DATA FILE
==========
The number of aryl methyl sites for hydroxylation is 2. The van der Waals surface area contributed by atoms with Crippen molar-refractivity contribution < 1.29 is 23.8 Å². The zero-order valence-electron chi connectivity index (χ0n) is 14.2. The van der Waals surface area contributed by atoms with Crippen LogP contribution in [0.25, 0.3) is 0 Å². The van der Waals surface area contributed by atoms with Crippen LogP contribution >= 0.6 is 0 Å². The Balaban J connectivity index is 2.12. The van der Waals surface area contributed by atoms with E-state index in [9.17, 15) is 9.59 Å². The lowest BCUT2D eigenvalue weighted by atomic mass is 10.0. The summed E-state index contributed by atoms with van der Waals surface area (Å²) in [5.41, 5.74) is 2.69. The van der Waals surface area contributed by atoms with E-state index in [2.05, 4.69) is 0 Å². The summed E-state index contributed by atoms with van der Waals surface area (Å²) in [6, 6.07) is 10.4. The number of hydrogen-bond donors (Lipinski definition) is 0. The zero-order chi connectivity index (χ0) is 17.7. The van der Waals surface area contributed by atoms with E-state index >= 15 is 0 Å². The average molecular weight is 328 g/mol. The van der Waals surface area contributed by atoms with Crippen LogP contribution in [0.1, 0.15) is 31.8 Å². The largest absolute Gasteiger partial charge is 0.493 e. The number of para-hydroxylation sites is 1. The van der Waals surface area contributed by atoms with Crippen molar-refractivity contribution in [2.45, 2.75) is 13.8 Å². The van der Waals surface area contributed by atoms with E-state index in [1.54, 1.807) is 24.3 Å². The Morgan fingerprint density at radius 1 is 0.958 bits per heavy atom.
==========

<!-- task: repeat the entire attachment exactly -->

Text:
The number of aryl methyl sites for hydroxylation is 2. The van der Waals surface area contributed by atoms with Crippen molar-refractivity contribution < 1.29 is 23.8 Å². The zero-order valence-electron chi connectivity index (χ0n) is 14.2. The van der Waals surface area contributed by atoms with Crippen LogP contribution in [0.25, 0.3) is 0 Å². The van der Waals surface area contributed by atoms with Crippen LogP contribution >= 0.6 is 0 Å². The Balaban J connectivity index is 2.12. The van der Waals surface area contributed by atoms with E-state index in [9.17, 15) is 9.59 Å². The lowest BCUT2D eigenvalue weighted by atomic mass is 10.0. The summed E-state index contributed by atoms with van der Waals surface area (Å²) in [5.41, 5.74) is 2.69. The van der Waals surface area contributed by atoms with E-state index in [2.05, 4.69) is 0 Å². The summed E-state index contributed by atoms with van der Waals surface area (Å²) in [6, 6.07) is 10.4. The number of hydrogen-bond donors (Lipinski definition) is 0. The zero-order chi connectivity index (χ0) is 17.7. The van der Waals surface area contributed by atoms with E-state index >= 15 is 0 Å². The average molecular weight is 328 g/mol. The van der Waals surface area contributed by atoms with Crippen LogP contribution in [0.1, 0.15) is 31.8 Å². The largest absolute Gasteiger partial charge is 0.493 e. The number of para-hydroxylation sites is 1. The van der Waals surface area contributed by atoms with Crippen molar-refractivity contribution in [2.45, 2.75) is 13.8 Å². The van der Waals surface area contributed by atoms with E-state index in [1.54, 1.807) is 24.3 Å². The Morgan fingerprint density at radius 1 is 0.958 bits per heavy atom.